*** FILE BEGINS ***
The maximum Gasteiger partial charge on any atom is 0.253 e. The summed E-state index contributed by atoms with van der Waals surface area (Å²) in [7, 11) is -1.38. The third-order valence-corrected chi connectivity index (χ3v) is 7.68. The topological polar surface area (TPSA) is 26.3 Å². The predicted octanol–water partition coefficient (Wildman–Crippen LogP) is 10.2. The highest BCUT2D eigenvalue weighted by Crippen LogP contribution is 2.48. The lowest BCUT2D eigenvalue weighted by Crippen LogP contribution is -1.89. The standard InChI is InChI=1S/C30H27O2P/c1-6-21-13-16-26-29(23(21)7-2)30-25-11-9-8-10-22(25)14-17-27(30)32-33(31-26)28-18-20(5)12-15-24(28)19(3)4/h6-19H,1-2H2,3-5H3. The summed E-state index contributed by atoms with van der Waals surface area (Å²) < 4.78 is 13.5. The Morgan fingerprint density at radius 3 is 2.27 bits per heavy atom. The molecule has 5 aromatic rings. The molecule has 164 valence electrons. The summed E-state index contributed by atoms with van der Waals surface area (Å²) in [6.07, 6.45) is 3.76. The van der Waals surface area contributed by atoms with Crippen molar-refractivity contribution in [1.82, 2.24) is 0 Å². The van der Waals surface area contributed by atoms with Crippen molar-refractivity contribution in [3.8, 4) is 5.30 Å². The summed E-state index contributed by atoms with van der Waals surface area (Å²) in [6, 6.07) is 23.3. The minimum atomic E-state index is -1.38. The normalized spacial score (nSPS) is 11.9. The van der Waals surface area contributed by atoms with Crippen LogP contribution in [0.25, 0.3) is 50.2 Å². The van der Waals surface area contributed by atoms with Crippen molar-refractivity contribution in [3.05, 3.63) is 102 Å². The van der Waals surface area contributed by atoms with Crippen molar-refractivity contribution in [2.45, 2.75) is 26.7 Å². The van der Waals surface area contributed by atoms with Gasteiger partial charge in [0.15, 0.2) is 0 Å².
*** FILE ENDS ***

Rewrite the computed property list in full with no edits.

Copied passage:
The maximum Gasteiger partial charge on any atom is 0.253 e. The summed E-state index contributed by atoms with van der Waals surface area (Å²) in [7, 11) is -1.38. The third-order valence-corrected chi connectivity index (χ3v) is 7.68. The topological polar surface area (TPSA) is 26.3 Å². The predicted octanol–water partition coefficient (Wildman–Crippen LogP) is 10.2. The highest BCUT2D eigenvalue weighted by Crippen LogP contribution is 2.48. The lowest BCUT2D eigenvalue weighted by Crippen LogP contribution is -1.89. The standard InChI is InChI=1S/C30H27O2P/c1-6-21-13-16-26-29(23(21)7-2)30-25-11-9-8-10-22(25)14-17-27(30)32-33(31-26)28-18-20(5)12-15-24(28)19(3)4/h6-19H,1-2H2,3-5H3. The summed E-state index contributed by atoms with van der Waals surface area (Å²) < 4.78 is 13.5. The Morgan fingerprint density at radius 3 is 2.27 bits per heavy atom. The molecule has 5 aromatic rings. The molecule has 164 valence electrons. The summed E-state index contributed by atoms with van der Waals surface area (Å²) in [6.07, 6.45) is 3.76. The van der Waals surface area contributed by atoms with Crippen molar-refractivity contribution in [1.82, 2.24) is 0 Å². The van der Waals surface area contributed by atoms with Crippen molar-refractivity contribution in [3.8, 4) is 5.30 Å². The summed E-state index contributed by atoms with van der Waals surface area (Å²) in [6, 6.07) is 23.3. The minimum atomic E-state index is -1.38. The normalized spacial score (nSPS) is 11.9. The van der Waals surface area contributed by atoms with Crippen LogP contribution in [0.25, 0.3) is 50.2 Å². The van der Waals surface area contributed by atoms with Crippen molar-refractivity contribution in [3.05, 3.63) is 102 Å². The van der Waals surface area contributed by atoms with Crippen molar-refractivity contribution in [2.45, 2.75) is 26.7 Å². The van der Waals surface area contributed by atoms with Gasteiger partial charge in [0.15, 0.2) is 0 Å².